|"Her hands take up the spindle and the distaff." (Proverbs 31)
Spinning is simply the process of twisting fiber to make thread. Twisting the fiber makes the
thread stronger than untwisted fiber would be.
After the wool is carded, it's ready to be spun. For centuries, people spun on a drop spindle like
the one shown below. Spinning on a drop spindle can be tricky. The spinner held the unspun fiber,
while the spindle hung down suspended by the twisted thread. The spinner had to keep the spindle
turning to keep twisting more thread and the thread had to be strong enough to support the
weight of the spindle.. When the spindle had spun enough thread so that the spindle reached the
ground, the spinner had to stop and wind the finished thread onto the spindle and then begin
By the way, the distaff is a tree branch or stick that held the unspun fiber.
Left: A Drop Spindle Below: A Walking Wheel
"The Princess will prick her finger on the spindle of a spinning wheel and die! Heh! Heh! Heh!" says Carabosse the evil
fairy in Sleeping Beauty.
Spinning Wheels appeared in Western countries during the Middle Ages. The spindle (a pointed piece of wood or metal) is
positioned horizontally on one end of the spinning wheel and is connected to the big wheel by a drive cord. When the big
wheel is turned, the spindle turns very quickly and twists the fiber into thread.
The first kind of spinning wheel, called Great Wheels, Walking Wheels, or Wool Wheels (above right) were very simple.
The spinner had to stand to spin, and she turned the wheel with one hand while her other hand held the unspun fiber. After
a few turns, the spinner had to stop and reverse the wheel to wind the finished thread onto the bobbin. Easy to make and
use, these wheels were popular on the frontier. Women used walking wheels like this to spin wool in N.E. Texas/ Western
Louisiana even into the 20th Century.
Flax wheels like the one on the right are much more complicated.. You will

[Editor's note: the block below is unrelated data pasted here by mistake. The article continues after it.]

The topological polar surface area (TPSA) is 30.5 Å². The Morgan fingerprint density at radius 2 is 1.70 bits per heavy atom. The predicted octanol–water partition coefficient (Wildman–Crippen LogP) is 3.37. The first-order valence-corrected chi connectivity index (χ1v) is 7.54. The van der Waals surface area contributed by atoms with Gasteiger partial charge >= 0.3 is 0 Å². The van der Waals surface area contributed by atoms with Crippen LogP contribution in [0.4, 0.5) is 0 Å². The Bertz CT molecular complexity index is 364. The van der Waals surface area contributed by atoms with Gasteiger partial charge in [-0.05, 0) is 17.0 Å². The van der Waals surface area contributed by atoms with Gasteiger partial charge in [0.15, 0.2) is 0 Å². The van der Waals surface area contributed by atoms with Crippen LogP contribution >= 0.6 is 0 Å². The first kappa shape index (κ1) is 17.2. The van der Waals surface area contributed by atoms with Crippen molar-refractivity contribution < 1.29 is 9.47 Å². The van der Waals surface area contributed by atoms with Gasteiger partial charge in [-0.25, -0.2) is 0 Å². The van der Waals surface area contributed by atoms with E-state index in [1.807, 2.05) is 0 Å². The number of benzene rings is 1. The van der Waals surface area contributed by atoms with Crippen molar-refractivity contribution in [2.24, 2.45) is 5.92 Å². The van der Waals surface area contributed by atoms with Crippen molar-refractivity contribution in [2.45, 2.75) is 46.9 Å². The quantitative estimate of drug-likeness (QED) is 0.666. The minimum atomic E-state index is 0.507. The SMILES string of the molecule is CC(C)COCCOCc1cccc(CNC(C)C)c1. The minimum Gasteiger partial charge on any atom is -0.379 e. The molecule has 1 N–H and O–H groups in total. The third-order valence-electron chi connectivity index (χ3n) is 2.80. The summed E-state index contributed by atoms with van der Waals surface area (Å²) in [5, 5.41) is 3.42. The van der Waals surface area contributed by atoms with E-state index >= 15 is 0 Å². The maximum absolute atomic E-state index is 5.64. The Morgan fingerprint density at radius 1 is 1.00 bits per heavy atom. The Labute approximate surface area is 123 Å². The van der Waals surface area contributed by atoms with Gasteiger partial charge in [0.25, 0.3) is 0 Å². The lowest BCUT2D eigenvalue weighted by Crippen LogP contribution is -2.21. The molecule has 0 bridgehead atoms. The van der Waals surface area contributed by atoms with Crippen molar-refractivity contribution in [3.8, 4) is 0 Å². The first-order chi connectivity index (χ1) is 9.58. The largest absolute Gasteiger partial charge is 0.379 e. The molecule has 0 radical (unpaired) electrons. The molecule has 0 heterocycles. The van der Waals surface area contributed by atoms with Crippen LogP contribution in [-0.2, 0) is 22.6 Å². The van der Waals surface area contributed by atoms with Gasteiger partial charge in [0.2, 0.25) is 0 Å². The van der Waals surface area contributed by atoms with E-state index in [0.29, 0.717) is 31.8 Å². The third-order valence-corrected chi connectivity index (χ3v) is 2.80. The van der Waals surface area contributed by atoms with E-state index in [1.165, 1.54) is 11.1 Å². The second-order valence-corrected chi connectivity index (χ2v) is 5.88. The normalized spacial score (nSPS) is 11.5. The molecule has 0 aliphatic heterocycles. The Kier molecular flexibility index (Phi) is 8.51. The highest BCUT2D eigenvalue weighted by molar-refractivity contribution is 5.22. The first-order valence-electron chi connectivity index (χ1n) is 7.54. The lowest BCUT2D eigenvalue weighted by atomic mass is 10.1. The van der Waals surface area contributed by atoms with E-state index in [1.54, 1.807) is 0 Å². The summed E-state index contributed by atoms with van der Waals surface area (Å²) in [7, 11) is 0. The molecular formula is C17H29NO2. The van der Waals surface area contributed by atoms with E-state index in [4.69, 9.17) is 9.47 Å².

often see them in illustrations of Colonial America.
This spinning wheel (back) is a modern wheel made by the Kromski company
of Poland. It has 2 treadles.
The spinner sat while spinning at the flax wheel, using her foot to work the
pedal. The pedal turned the wheel, which turned the spindle. Unlike the
Great Wheel, the flax wheel's complicated flyer mechanism twists the thread
and winds it onto the bobbin in one motion. Flax wheels also made it possible
for the spinner to use both hands to control the fiber, making hard-to-spin
fibers a little easier to work with.
DID YOU KNOW? Loki says that flax is the plant fiber that is made
into linen cloth. The Ancient Egyptians could spin (on drop spindles)
flax so fine that that the fabric was almost transparent. In the 19th
century, fine flax thread was spun in basements so that the humidity
would help the thread not to break! Some of these threads were finer
than a human hair.
After the thread is spun, it is often wound on a niddy-noddy or a clock reel
(right, in front of spinning wheel). The yarn is wound into a long hank which
can then be dyed, if desired. The niddy-noddy and reel are also crude
measuring devices, giving the spinner a rough idea of how much yarn is in
her hank of thread.
On the next page you'll get a close-up look at how the thread is actually spun.